My wife Staci and I are raising two wonderful children, James and Hannah — with a great assist from our Missoula community and all the natural and cultural beauty and opportunity that surrounds us in Western Montana. I care deeply about our environment in the Missoula valley, and I recognize that every decision we make has an impact on the great quality of life we enjoy here. I also know that people’s fears and concerns about changing their daily lives shouldn’t be simply dismissed under the banner of progress. Our community dialogue needs to listen to all viewpoints and welcome minority opinions with genuine interest to work towards consensus solutions. Being good stewards of the environment and equality for all are overarching beliefs I hold and they will be the basis for every consideration and decision I make, as well as influencing all my priorities which I will outline below. 

  • Housing - Put simply, people who work in Missoula ought to be able to live in Missoula. If we don’t figure this out soon, Missoula will become unrecognizable. Our community and region is experiencing incredible population growth, and adequate planning is imperative to absorb that change. We need a vision for how Missoula can continue being an economic and cultural engine in the Northern Rockies without losing its unique character. We also have an obligation to ensure that we are providing housing opportunities for all so that Missoula fulfills the promise of equity and inclusion that the generation before us worked so hard for. We must build housing to meet population growth and do so with inventory across the spectrum of housing needs both for rent and for sale. Other measures, while important, are simply a stopgap. We cannot continue to fall further behind our needs each year. Solutions must stretch from the unhoused to the over-housed creating healthy turnover and downsizing activity and encouraging equitable opportunities that respect people’s health, safety, and dignity. We are in a crisis and need to respond accordingly to create an equitable protection of our health and safety. Check out our Housing section for more information and updates.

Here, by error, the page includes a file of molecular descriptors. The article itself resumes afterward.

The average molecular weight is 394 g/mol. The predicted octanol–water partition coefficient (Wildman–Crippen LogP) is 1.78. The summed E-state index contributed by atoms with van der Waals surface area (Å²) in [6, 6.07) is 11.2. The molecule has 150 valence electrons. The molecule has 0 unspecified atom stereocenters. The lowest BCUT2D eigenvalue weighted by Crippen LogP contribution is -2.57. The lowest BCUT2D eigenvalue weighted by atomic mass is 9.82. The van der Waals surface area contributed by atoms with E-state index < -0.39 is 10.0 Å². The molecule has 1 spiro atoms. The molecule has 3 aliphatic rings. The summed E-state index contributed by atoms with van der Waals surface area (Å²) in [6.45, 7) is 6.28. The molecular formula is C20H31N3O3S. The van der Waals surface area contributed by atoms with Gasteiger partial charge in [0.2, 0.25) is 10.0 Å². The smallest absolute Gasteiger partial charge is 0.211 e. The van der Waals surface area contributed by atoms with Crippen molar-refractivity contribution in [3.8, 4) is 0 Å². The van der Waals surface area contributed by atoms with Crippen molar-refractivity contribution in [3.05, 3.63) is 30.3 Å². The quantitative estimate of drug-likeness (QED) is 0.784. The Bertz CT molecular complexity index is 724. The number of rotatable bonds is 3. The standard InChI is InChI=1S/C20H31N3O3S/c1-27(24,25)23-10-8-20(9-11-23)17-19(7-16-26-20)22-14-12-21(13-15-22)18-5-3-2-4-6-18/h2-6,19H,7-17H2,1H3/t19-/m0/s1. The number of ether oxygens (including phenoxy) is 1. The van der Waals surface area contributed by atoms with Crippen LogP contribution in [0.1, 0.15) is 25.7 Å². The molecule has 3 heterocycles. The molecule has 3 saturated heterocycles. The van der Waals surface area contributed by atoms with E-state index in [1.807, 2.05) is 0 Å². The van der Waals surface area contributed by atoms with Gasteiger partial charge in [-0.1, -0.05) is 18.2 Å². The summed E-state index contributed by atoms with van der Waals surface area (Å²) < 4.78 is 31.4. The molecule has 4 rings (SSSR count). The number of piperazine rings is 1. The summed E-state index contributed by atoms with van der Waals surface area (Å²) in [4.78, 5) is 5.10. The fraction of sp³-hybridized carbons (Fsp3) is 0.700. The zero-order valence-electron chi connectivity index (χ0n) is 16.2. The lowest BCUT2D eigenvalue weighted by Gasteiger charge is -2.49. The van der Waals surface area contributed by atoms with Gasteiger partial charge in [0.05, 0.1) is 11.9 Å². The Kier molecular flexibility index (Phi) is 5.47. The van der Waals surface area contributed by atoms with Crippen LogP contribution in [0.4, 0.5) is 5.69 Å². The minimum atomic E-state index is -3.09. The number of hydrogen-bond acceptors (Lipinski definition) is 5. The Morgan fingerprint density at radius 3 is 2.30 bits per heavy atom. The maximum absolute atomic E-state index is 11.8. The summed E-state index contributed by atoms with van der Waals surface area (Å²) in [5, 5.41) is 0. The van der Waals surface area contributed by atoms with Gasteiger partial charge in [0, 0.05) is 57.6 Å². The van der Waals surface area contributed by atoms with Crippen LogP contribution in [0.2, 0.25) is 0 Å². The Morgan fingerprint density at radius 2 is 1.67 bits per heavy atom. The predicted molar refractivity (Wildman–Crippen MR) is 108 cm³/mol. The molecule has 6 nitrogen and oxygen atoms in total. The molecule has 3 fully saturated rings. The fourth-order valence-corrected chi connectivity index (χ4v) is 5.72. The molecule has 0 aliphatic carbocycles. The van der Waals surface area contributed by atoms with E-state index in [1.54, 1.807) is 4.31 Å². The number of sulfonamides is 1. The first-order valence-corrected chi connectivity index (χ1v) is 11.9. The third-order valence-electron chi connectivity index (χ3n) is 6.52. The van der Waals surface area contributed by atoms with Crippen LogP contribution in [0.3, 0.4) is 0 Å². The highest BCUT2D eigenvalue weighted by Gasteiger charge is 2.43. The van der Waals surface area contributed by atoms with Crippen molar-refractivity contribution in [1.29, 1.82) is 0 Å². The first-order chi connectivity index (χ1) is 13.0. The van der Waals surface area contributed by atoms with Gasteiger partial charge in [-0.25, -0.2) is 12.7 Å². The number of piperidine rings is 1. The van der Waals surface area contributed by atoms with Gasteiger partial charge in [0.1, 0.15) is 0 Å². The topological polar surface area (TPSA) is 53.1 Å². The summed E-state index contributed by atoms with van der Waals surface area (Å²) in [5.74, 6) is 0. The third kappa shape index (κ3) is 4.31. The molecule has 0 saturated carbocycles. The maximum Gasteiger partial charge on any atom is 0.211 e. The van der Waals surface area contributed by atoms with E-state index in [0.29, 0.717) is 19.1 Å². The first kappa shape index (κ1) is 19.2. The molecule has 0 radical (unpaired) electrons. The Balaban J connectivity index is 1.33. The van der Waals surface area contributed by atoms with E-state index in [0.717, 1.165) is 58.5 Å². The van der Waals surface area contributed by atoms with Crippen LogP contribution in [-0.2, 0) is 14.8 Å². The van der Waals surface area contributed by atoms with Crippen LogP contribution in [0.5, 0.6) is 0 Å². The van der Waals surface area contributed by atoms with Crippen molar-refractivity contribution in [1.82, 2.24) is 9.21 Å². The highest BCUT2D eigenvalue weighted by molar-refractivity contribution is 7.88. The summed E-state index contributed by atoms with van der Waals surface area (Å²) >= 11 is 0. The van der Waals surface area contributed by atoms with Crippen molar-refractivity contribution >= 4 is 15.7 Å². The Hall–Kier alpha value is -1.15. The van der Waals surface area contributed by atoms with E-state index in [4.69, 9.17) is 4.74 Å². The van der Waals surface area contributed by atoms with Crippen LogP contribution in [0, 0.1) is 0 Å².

• Public Safety - Public Safety is a fundamental service that lies at the heart of our local government, and in Missoula, we are fortunate to have dedicated and compassionate professionals serving in our police and fire departments, as well as throughout our city. Our first responders are often the initial point of contact for many residents, making them exceptional ambassadors for Missoula. They handle a wide range of situations that go beyond traditional expectations, from connecting individuals to essential services to providing medical assistance, conducting well-checks, and supporting Missoulians during critical moments in their lives. Check out our Public Safety section for more information and updates. 

  • Regulatory Code Reform - It won’t fit on a bumper sticker, but the current effort to reform the Missoula code from top to bottom is the single largest opportunity we have to improve the lives of Missoulians. Code reform can improve outcomes, reduce unnecessary regulatory barriers that frustrate our staff and anger our residents, and create an inclusive environment that gives all residents the opportunity to build a business, own a home, start a club, organize an event, or even recreate in one of our wonderful open spaces. Code reform also gives us the opportunity to live our values by eliminating systemic barriers that create and foster implicit bias in outcomes. Missoula has taken the lead on many of these issues, but we have an opportunity to tie them all together during code reform to enhance and promote the efficacy of these policies. Check out our Regulatory Code Reform section for more information and updates.